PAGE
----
UNESCO warns Timbuktu in danger amid Mali unrest

SAINT PETERSBURG: The UN cultural organization UNESCO listed Mali’s legendary town of Timbuktu as an endangered world heritage site Thursday because of the deadly unrest hitting the West African nation.

UNESCO said the decision to place both the town and the nearby Tomb of Askia on its List of World Heritage sites in Danger “aims to raise cooperation and support for the sites threatened by the armed conflict in the region.”

The world’s main watchdog over the safety of some of history’s greatest treasures and most threatened cultural exhibits designated the iconic town – once a trading mecca and hub of scholarly studies – a heritage site in 1988.

The Tomb of Askia, for its part, is a towering pyramidal structure erected out of mud more than 500 years ago to commemorate the burial site of a ruler who created an empire around the powerful Niger River.

The tomb is located in Gao, a town that in recent weeks has been held both by Islamist gunmen with links to Al-Qaeda and a group of Tuareg rebels who also oppose the Mali state.

Tuareg rebels spearheaded the takeover of the north when a March 22 coup in the capital Bamako left the country in chaos.

They were soon joined by the Ansar Dine Islamist rebels who have since taken the upper hand.

Tensions have been running high between the two rebel groups because of their differing objectives. Deadly clashes in the resulting fight for supremacy have made Gao into a focal point of unrest.

Islamists claimed control of Gao on Wednesday after fierce clashes with Tuareg separatists left at least 21 people dead.

UNESCO’s World Heritage Committee said during its meeting in Russia’s second city of Saint Petersburg that both Timbuktu and the tomb were now in danger of being looted.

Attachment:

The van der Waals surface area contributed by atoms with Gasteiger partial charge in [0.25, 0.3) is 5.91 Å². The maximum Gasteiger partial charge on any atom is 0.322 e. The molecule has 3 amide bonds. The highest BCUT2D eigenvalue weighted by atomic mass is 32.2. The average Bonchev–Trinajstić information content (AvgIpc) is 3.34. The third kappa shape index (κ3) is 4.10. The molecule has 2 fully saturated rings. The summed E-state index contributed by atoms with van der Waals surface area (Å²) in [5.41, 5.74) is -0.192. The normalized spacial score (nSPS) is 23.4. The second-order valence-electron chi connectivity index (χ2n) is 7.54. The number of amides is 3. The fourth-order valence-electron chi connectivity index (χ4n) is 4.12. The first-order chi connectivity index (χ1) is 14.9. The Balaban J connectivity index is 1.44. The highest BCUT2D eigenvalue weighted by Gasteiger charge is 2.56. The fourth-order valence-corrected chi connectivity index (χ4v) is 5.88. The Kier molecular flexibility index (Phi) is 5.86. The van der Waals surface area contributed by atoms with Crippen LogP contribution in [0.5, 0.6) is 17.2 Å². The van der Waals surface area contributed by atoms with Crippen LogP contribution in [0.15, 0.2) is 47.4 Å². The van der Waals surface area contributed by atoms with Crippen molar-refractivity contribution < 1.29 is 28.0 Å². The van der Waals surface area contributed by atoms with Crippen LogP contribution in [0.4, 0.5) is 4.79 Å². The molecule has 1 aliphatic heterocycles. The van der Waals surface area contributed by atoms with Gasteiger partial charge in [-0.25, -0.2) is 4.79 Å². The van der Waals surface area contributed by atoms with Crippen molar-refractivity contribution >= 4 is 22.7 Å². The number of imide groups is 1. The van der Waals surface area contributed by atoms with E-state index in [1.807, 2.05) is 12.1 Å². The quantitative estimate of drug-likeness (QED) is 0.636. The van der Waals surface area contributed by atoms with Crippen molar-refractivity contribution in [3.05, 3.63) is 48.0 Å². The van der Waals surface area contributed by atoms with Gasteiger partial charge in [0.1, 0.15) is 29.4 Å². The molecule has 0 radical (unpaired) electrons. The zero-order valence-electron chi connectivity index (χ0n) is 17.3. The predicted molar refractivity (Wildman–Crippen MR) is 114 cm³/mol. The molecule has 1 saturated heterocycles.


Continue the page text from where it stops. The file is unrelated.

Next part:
It called on Mali’s neighbors “to do all in their power to prevent the trafficking of cultural objects from these sites” and encouraged stronger cooperation in the region.

“There is concern that such objects, notably important ancient manuscripts, [may] be looted and smuggled abroad by unscrupulous dealers,” UNESCO said in a statement.

Fighters from Al-Qaeda in the Islamic Maghreb have been accused of destroying the tomb of St. Sidi Amar after taking over Timbuktu in March.

Fifteen other holy tombs and 300,000 Muslim manuscripts are now at risk in Timbuktu and Gao, experts said last month.

The annual UNESCO committee meeting has already produced some surprising decisions, and has been hampered by diplomatic wrangling over conflict in the Middle East and religious issues.

The committee Tuesday proclaimed the British city of Liverpool – home to the Beatles and passionate football fans – in danger because of a controversial docklands redevelopment project.

The biggest controversy concerns the status of a church marking the traditional birthplace of Jesus, which was also the site of a bloody hostage crisis during the Palestinian uprising against Israeli in 2002.

The Palestinians are trying to get fast-track approval for the Church of the Nativity in the Israeli-controlled West Bank town of Bethlehem to be added to heritage list.

Israel argues that granting the “emergency basis” status would essentially mean that the United Nations as a world body was backing the Palestinian view that the church was being threatened by the Jewish state’s troops.

The three Churches involved – the Catholic as well as Greek Orthodox and Armenian – for their part have only given lukewarm approval for the idea because of the dangers this potentially poses to their own rights on the shrine.

A decision on the ancient Bethlehem church is expected by this weekend.

A version of this article appeared in the print edition of The Daily Star on June 29, 2012, on page 16.




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